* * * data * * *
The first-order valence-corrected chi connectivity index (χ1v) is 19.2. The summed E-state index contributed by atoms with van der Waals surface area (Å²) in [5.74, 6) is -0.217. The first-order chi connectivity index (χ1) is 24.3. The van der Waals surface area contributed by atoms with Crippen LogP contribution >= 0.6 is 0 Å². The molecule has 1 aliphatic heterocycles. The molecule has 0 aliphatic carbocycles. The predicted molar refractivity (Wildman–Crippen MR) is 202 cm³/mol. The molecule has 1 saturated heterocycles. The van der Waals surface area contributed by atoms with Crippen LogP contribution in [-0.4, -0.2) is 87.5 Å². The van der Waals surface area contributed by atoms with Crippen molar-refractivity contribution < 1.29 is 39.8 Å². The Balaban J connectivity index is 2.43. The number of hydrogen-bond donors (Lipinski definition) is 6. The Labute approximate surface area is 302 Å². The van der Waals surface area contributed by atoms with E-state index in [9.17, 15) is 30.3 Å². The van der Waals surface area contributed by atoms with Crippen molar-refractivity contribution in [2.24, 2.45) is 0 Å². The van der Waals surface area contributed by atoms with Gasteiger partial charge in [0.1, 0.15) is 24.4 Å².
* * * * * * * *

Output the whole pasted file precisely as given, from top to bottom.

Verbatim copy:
The first-order valence-corrected chi connectivity index (χ1v) is 19.2. The summed E-state index contributed by atoms with van der Waals surface area (Å²) in [5.74, 6) is -0.217. The first-order chi connectivity index (χ1) is 24.3. The van der Waals surface area contributed by atoms with Crippen LogP contribution >= 0.6 is 0 Å². The molecule has 1 aliphatic heterocycles. The molecule has 0 aliphatic carbocycles. The predicted molar refractivity (Wildman–Crippen MR) is 202 cm³/mol. The molecule has 1 saturated heterocycles. The van der Waals surface area contributed by atoms with Crippen LogP contribution in [-0.4, -0.2) is 87.5 Å². The van der Waals surface area contributed by atoms with Crippen molar-refractivity contribution < 1.29 is 39.8 Å². The Balaban J connectivity index is 2.43. The number of hydrogen-bond donors (Lipinski definition) is 6. The Labute approximate surface area is 302 Å². The van der Waals surface area contributed by atoms with E-state index in [9.17, 15) is 30.3 Å². The van der Waals surface area contributed by atoms with Crippen molar-refractivity contribution in [2.24, 2.45) is 0 Å². The van der Waals surface area contributed by atoms with Gasteiger partial charge in [0.1, 0.15) is 24.4 Å².